Immunohistochemistry for EGFR Mutation Detection in Non–Small-Cell Lung Cancer

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Abstract

Micro-Abstract

We evaluated the use of immunohistochemistry (IHC) for detection of epidermal growth factor receptor (EGFR) mutations in non–small-cell lung cancer on a cohort of 79 EGFR-mutated Whites. IHC demonstrated high accuracy for detection of common EGFR mutations as well as for predicting response to EGFR tyrosine kinase inhibitors as compared with standard polymerase chain reaction–based methodology. Cost-effective use of upfront IHC depends mainly on the population EGFR mutation positivity probability.

Introduction:

The sensitivity and specificity of immunohistochemistry (IHC) was compared with the standard polymerase chain reaction (PCR)-based method for detecting common activating epidermal growth factor receptor (EGFR) mutations in non–small-cell lung cancer (NSCLC). Additionally, we evaluated predictive value of IHC EGFR mutation–positive status for EGFR tyrosine kinase inhibitor (TKI) treatment outcome and estimated cost-effectiveness for the upfront IHC testing.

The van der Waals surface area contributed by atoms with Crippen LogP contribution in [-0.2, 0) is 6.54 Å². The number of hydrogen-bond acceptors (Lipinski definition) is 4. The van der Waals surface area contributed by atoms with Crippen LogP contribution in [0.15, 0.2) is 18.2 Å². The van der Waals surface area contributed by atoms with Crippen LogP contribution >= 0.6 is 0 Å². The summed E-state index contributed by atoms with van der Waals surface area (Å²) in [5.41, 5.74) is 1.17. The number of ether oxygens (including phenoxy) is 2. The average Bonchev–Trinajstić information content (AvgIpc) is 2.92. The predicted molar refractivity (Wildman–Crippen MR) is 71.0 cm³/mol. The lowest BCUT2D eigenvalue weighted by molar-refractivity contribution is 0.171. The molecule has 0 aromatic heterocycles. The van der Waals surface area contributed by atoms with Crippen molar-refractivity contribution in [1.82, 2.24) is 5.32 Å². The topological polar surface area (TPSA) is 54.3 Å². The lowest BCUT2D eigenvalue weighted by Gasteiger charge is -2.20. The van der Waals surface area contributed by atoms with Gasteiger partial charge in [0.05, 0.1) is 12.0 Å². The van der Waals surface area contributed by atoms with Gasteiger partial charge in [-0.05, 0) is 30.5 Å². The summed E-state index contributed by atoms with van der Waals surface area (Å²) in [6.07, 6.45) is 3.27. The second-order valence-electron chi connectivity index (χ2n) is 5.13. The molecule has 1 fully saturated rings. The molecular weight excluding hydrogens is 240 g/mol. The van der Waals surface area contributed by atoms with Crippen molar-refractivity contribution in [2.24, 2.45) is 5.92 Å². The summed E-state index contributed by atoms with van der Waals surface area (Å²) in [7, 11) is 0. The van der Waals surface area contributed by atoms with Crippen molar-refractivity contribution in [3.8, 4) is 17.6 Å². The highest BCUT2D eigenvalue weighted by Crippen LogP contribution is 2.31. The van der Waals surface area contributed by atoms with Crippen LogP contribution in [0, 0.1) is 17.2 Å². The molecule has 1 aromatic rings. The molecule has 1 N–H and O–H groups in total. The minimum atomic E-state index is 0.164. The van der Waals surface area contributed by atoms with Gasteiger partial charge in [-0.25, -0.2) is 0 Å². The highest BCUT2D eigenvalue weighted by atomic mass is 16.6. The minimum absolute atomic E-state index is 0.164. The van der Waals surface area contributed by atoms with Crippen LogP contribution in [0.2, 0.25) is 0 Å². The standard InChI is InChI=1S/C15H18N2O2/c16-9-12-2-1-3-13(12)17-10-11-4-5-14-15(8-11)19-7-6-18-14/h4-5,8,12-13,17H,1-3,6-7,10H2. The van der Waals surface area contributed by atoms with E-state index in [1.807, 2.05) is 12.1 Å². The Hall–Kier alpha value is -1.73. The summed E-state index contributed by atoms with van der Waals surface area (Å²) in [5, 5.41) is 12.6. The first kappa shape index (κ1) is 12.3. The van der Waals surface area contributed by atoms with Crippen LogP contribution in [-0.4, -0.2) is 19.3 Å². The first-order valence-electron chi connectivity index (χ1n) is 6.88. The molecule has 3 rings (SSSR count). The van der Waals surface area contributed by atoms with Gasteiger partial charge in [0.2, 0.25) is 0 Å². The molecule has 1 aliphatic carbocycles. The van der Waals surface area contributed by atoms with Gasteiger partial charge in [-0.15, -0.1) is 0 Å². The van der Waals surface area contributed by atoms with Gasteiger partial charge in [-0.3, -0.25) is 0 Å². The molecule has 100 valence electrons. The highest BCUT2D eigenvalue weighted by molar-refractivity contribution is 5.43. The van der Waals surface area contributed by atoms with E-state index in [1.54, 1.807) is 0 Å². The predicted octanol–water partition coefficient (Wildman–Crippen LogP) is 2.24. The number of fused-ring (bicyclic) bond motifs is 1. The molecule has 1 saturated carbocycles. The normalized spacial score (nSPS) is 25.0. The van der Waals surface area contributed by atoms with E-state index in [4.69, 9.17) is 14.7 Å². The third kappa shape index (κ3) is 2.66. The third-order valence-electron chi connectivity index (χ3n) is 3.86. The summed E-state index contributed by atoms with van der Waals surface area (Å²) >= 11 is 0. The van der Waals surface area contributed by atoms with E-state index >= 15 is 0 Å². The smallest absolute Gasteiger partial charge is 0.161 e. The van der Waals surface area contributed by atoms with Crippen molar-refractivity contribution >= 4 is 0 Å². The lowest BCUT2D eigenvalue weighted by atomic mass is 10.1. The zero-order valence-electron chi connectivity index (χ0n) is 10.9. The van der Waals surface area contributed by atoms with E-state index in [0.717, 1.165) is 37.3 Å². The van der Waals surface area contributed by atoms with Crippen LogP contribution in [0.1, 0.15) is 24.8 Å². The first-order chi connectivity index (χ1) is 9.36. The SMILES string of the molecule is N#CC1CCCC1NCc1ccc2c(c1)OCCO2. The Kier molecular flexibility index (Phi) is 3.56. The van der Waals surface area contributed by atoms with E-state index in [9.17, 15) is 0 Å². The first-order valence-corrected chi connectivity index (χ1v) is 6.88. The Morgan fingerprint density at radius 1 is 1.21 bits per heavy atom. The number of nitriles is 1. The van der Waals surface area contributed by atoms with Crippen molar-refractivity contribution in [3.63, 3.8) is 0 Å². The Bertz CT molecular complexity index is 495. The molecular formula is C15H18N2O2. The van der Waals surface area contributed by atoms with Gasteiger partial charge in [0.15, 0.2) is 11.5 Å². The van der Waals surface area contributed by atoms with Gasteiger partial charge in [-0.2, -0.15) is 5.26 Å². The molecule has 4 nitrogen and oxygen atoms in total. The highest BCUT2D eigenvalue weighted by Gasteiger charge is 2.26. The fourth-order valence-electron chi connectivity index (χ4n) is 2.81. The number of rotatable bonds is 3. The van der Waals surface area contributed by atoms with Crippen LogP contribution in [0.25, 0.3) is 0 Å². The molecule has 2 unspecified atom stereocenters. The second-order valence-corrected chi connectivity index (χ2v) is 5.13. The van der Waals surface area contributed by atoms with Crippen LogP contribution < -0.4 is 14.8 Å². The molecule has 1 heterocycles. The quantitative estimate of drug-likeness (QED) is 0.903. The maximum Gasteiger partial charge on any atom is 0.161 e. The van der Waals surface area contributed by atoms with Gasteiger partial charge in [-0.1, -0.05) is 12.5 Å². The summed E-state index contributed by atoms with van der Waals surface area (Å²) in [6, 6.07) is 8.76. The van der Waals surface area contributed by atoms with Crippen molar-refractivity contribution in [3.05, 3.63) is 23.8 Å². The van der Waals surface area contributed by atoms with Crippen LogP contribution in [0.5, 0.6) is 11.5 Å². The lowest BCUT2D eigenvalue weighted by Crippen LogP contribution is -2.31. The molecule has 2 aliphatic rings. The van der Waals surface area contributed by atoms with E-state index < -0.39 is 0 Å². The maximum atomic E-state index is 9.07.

Methods:

The trial included 79 consecutive EGFR mutation–positive and 29 EGFR mutation–negative NSCLC cases diagnosed with reflex PCR-based testing. Two mutation-specific antibodies against the most common exon 19 deletion, namely E746-A750del (clone SP111) and L858R mutation (clone SP125) were tested by using automated immunostainer. Sixty of 79 EGFR mutation–positive cases were treated with EGFR TKIs for advanced disease and included in treatment outcome analysis. A decision tree was used for the cost-effectiveness analysis.

Results:

The overall sensitivity and specificity of the IHC-based method compared with the PCR-based method were 84.8% (95% confidence interval [CI] 74.6–91.6) and 100% (95% CI 85.4–100), respectively. The median progression-free survival (PFS) and overall survival (OS) of patients with IHC-positive EGFR mutation status were highly comparable to the total cohort (PFS: 14.3 vs. 14.0 months; OS: 34.4 vs. 34.4 months). The PCR and IHC cost ratio needs to be approximately 8-to-1 and 4-to-1 in White and Asian populations, respectively, to economically justify upfront use of IHC.

Conclusion:

The trial confirmed an excellent specificity with fairly good sensitivity of IHC with mutation-specific antibodies for common EGFR mutations and the accuracy of IHC testing for predicting response to EGFR TKIs. The use of upfront IHC depends mainly on the population EGFR mutation positivity probability.

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